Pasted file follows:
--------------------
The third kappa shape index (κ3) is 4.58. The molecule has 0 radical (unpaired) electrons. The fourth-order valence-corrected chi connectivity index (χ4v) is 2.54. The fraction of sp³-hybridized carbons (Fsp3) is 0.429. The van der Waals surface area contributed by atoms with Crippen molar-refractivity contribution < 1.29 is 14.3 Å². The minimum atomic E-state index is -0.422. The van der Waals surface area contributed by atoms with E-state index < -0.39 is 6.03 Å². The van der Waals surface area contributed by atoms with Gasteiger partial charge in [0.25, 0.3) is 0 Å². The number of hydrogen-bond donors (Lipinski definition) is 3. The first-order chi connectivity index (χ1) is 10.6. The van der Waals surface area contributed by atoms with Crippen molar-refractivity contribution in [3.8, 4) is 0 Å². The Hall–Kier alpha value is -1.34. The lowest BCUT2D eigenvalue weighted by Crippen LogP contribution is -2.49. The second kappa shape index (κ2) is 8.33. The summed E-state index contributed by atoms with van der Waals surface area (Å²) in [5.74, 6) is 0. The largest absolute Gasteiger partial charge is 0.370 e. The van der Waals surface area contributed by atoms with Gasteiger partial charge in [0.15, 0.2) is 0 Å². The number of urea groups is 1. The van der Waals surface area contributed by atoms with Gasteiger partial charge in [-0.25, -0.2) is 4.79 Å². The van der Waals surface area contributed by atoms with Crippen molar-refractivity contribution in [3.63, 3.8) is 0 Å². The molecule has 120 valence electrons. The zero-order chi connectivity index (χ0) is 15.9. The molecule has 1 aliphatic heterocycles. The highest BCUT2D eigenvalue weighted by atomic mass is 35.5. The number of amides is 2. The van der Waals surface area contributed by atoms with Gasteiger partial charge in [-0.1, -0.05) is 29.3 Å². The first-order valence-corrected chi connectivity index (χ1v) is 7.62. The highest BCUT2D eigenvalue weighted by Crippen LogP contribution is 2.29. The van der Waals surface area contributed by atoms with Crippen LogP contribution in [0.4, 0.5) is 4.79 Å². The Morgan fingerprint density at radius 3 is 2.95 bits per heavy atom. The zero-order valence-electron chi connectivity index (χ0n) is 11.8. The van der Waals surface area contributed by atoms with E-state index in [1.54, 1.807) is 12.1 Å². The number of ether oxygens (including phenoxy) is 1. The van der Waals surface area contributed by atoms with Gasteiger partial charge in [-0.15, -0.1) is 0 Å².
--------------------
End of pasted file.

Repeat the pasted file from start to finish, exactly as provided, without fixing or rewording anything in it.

The third kappa shape index (κ3) is 4.58. The molecule has 0 radical (unpaired) electrons. The fourth-order valence-corrected chi connectivity index (χ4v) is 2.54. The fraction of sp³-hybridized carbons (Fsp3) is 0.429. The van der Waals surface area contributed by atoms with Crippen molar-refractivity contribution < 1.29 is 14.3 Å². The minimum atomic E-state index is -0.422. The van der Waals surface area contributed by atoms with E-state index < -0.39 is 6.03 Å². The van der Waals surface area contributed by atoms with Gasteiger partial charge in [0.25, 0.3) is 0 Å². The number of hydrogen-bond donors (Lipinski definition) is 3. The first-order chi connectivity index (χ1) is 10.6. The van der Waals surface area contributed by atoms with Crippen molar-refractivity contribution in [3.8, 4) is 0 Å². The Hall–Kier alpha value is -1.34. The lowest BCUT2D eigenvalue weighted by Crippen LogP contribution is -2.49. The second kappa shape index (κ2) is 8.33. The summed E-state index contributed by atoms with van der Waals surface area (Å²) in [5.74, 6) is 0. The largest absolute Gasteiger partial charge is 0.370 e. The van der Waals surface area contributed by atoms with Gasteiger partial charge in [0.15, 0.2) is 0 Å². The number of urea groups is 1. The van der Waals surface area contributed by atoms with Gasteiger partial charge in [-0.25, -0.2) is 4.79 Å². The van der Waals surface area contributed by atoms with Crippen molar-refractivity contribution in [3.63, 3.8) is 0 Å². The molecule has 120 valence electrons. The zero-order chi connectivity index (χ0) is 15.9. The molecule has 1 aliphatic heterocycles. The highest BCUT2D eigenvalue weighted by atomic mass is 35.5. The number of amides is 2. The van der Waals surface area contributed by atoms with Gasteiger partial charge in [-0.1, -0.05) is 29.3 Å². The first-order valence-corrected chi connectivity index (χ1v) is 7.62. The highest BCUT2D eigenvalue weighted by Crippen LogP contribution is 2.29. The van der Waals surface area contributed by atoms with Crippen LogP contribution in [0.4, 0.5) is 4.79 Å². The Morgan fingerprint density at radius 3 is 2.95 bits per heavy atom. The zero-order valence-electron chi connectivity index (χ0n) is 11.8. The van der Waals surface area contributed by atoms with E-state index in [1.54, 1.807) is 12.1 Å². The number of ether oxygens (including phenoxy) is 1. The van der Waals surface area contributed by atoms with Gasteiger partial charge in [-0.15, -0.1) is 0 Å².